I often help improve the performance of a SQL Server or an application. Performance metrics in SQL Server are exposed via Dynamic Management Views (DMVs). However, DMVs only provide a view of the current state and no history. This is important as it makes it particularly difficult to draw a bigger picture of how the system is behaving over time and what problems are occurring during overnight batch processing or during peak operational times, for example when users log in to the system at 8 am or when they leave for lunch at 1 pm. To address this deficiency I have built a simple yet comprehensive SQL Server Performance Dashboard in PowerBI.
In my previous post, I described different ways to read very large SQL Server Log (ERRORLOG) – 5GB to be exact. However, this was a reaction to something that has already happened. In this post, I will show you how to prevent this from happening at all.
Let’s take a look at different ways of reading the SQL Server ERRORLOG….I often come across large ERRORLOGS mainly because they are not being recycled frequent enough, or not at all. Sometimes, despite the frequent recycling, the ERRORLOG can grow to unmanageable size. This has recently happened to me during a large transaction rollback over Synchronous Availability Group. Within a few hours, the ERRORLOG log grew to 5GB in size due to “Sending page request for Undo” messages.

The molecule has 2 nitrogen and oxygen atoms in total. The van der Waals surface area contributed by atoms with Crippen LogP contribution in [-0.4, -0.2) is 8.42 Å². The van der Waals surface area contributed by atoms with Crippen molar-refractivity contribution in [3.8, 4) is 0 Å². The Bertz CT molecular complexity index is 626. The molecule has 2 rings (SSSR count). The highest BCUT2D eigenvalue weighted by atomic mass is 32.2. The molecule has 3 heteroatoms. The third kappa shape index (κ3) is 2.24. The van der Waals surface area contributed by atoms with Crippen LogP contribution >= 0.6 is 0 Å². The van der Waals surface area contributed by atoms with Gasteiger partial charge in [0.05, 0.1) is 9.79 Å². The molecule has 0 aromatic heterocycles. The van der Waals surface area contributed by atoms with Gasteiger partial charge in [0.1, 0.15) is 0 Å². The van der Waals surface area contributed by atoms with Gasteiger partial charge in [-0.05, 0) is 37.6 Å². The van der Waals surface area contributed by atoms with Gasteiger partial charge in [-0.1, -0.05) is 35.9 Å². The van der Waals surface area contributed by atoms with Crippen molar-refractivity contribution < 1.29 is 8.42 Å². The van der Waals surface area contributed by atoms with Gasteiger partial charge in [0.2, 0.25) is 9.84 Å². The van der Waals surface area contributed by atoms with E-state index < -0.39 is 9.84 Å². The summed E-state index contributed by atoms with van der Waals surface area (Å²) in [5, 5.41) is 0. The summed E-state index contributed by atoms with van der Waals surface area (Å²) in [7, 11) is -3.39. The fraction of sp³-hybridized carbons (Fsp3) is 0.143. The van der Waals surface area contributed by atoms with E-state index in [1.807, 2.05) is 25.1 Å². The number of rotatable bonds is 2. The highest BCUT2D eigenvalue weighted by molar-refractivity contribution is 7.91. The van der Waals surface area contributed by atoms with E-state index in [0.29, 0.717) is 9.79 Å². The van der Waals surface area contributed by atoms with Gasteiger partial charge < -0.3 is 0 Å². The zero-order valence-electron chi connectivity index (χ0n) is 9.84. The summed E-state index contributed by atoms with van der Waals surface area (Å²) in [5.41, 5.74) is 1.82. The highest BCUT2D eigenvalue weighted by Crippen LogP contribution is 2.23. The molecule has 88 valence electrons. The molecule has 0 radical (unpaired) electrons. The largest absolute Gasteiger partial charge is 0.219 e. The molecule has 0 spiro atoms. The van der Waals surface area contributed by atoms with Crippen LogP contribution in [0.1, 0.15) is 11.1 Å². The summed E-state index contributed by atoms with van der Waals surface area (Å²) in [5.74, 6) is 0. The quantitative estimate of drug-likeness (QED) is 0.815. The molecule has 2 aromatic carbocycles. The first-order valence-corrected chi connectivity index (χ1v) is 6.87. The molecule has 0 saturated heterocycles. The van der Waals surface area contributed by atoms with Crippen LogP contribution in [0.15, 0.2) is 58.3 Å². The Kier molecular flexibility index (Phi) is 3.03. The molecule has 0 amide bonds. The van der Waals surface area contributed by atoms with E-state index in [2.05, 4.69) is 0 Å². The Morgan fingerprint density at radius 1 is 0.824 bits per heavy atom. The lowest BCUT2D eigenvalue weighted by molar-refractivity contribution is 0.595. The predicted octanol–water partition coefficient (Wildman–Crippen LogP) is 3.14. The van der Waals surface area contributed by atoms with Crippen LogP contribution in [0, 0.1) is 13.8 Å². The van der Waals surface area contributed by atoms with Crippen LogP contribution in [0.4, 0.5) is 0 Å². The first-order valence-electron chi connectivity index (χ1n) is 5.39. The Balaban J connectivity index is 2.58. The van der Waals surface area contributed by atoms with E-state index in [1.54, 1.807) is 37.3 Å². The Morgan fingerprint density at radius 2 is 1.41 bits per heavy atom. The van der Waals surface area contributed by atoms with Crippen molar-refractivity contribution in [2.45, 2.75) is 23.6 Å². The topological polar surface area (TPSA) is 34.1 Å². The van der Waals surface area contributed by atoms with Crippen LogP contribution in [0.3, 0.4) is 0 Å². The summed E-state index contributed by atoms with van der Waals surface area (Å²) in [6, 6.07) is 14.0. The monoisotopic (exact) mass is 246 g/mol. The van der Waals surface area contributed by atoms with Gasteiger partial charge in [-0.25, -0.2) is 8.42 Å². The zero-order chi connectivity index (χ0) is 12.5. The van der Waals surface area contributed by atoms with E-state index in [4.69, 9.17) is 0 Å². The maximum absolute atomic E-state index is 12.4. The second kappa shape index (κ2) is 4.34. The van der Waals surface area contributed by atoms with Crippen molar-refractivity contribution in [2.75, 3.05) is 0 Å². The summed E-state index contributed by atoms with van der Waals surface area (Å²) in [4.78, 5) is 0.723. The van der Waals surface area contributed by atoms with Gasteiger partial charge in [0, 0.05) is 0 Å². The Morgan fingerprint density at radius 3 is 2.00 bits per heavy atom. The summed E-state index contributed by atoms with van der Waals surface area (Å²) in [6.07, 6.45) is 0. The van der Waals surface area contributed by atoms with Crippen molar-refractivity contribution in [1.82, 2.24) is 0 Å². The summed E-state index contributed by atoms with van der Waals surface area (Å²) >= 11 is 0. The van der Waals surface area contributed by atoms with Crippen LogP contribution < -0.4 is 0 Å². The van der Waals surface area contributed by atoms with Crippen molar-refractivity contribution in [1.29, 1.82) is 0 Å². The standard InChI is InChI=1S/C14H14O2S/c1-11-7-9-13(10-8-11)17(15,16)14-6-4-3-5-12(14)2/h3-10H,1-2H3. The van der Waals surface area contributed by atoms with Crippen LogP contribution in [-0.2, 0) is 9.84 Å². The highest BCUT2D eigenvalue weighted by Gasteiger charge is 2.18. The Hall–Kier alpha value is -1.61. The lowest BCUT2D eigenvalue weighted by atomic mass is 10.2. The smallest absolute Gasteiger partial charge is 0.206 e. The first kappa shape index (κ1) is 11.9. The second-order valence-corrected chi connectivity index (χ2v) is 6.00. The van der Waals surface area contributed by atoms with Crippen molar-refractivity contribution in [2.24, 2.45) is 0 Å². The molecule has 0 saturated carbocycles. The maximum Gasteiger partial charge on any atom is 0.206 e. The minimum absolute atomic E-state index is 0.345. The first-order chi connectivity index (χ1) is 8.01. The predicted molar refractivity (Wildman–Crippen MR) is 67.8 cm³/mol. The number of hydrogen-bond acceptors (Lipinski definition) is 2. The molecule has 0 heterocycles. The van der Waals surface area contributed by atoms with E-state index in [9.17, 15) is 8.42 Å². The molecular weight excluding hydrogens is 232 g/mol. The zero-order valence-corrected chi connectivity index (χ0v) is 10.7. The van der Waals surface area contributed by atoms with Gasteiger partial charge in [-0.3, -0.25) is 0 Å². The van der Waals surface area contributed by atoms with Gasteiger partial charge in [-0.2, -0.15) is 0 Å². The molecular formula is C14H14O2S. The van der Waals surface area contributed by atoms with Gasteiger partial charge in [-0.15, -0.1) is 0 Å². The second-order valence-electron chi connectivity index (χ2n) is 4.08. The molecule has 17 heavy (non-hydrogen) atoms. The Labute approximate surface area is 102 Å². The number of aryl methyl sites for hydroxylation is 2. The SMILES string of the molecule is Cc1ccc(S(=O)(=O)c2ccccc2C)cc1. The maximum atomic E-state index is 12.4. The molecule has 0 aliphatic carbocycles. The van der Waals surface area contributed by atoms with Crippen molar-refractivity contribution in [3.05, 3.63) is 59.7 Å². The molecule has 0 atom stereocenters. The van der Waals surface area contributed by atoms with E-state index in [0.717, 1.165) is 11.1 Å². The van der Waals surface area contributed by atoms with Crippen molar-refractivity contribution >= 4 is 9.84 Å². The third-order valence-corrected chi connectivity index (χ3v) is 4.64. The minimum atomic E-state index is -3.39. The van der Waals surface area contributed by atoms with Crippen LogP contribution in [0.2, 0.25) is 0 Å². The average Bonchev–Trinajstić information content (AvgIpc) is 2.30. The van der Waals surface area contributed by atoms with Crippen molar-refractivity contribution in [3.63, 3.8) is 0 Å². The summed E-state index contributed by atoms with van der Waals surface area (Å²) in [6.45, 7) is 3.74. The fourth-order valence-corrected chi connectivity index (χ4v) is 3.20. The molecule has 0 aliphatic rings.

A lot of database administrators and developers like to use the SQL Server Management Studio to make changes to the database schema directly. As a production DBA, I can definitely say that there are situations where this is acceptable and even desired, however, in most cases a Visual Studio Database Project is a much better approach. I have made a switch from developing in SSMS to Visual Studio several years ago and never looked back.
An important element of performance monitoring is knowing what SQL agent jobs run at what time to understand and avoid potential clashing. Notice the underlined what time – time correlation is very important when it comes to performance but finding it is not always easy. I wrote a simple PowerShell script to help visualise what jobs run and when